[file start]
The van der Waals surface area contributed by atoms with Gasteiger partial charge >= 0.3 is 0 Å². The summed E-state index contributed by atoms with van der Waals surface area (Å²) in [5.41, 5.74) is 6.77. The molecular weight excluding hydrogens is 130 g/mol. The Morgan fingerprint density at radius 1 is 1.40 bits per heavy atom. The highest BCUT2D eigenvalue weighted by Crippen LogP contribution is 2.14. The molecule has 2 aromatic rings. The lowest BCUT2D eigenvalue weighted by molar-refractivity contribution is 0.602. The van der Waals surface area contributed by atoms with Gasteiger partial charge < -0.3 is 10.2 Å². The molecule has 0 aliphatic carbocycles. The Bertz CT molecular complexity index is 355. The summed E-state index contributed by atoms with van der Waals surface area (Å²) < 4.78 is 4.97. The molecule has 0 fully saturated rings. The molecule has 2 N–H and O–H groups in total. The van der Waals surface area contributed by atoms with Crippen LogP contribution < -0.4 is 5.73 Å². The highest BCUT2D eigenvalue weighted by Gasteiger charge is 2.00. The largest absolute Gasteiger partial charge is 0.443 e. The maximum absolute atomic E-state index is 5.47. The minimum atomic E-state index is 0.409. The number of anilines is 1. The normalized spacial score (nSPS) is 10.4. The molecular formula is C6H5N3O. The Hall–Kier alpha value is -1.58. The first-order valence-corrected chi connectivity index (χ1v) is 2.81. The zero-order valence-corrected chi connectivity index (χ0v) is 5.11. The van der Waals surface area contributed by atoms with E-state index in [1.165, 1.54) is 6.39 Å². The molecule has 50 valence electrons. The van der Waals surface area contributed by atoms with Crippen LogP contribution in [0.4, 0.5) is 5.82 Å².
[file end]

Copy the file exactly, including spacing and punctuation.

The van der Waals surface area contributed by atoms with Gasteiger partial charge >= 0.3 is 0 Å². The summed E-state index contributed by atoms with van der Waals surface area (Å²) in [5.41, 5.74) is 6.77. The molecular weight excluding hydrogens is 130 g/mol. The Morgan fingerprint density at radius 1 is 1.40 bits per heavy atom. The highest BCUT2D eigenvalue weighted by Crippen LogP contribution is 2.14. The molecule has 2 aromatic rings. The lowest BCUT2D eigenvalue weighted by molar-refractivity contribution is 0.602. The van der Waals surface area contributed by atoms with Gasteiger partial charge < -0.3 is 10.2 Å². The molecule has 0 aliphatic carbocycles. The Bertz CT molecular complexity index is 355. The summed E-state index contributed by atoms with van der Waals surface area (Å²) < 4.78 is 4.97. The molecule has 0 fully saturated rings. The molecule has 2 N–H and O–H groups in total. The van der Waals surface area contributed by atoms with Crippen LogP contribution < -0.4 is 5.73 Å². The highest BCUT2D eigenvalue weighted by Gasteiger charge is 2.00. The largest absolute Gasteiger partial charge is 0.443 e. The maximum absolute atomic E-state index is 5.47. The minimum atomic E-state index is 0.409. The number of anilines is 1. The normalized spacial score (nSPS) is 10.4. The molecular formula is C6H5N3O. The Hall–Kier alpha value is -1.58. The first-order valence-corrected chi connectivity index (χ1v) is 2.81. The zero-order valence-corrected chi connectivity index (χ0v) is 5.11. The van der Waals surface area contributed by atoms with E-state index in [1.165, 1.54) is 6.39 Å². The molecule has 50 valence electrons. The van der Waals surface area contributed by atoms with Crippen LogP contribution in [0.4, 0.5) is 5.82 Å².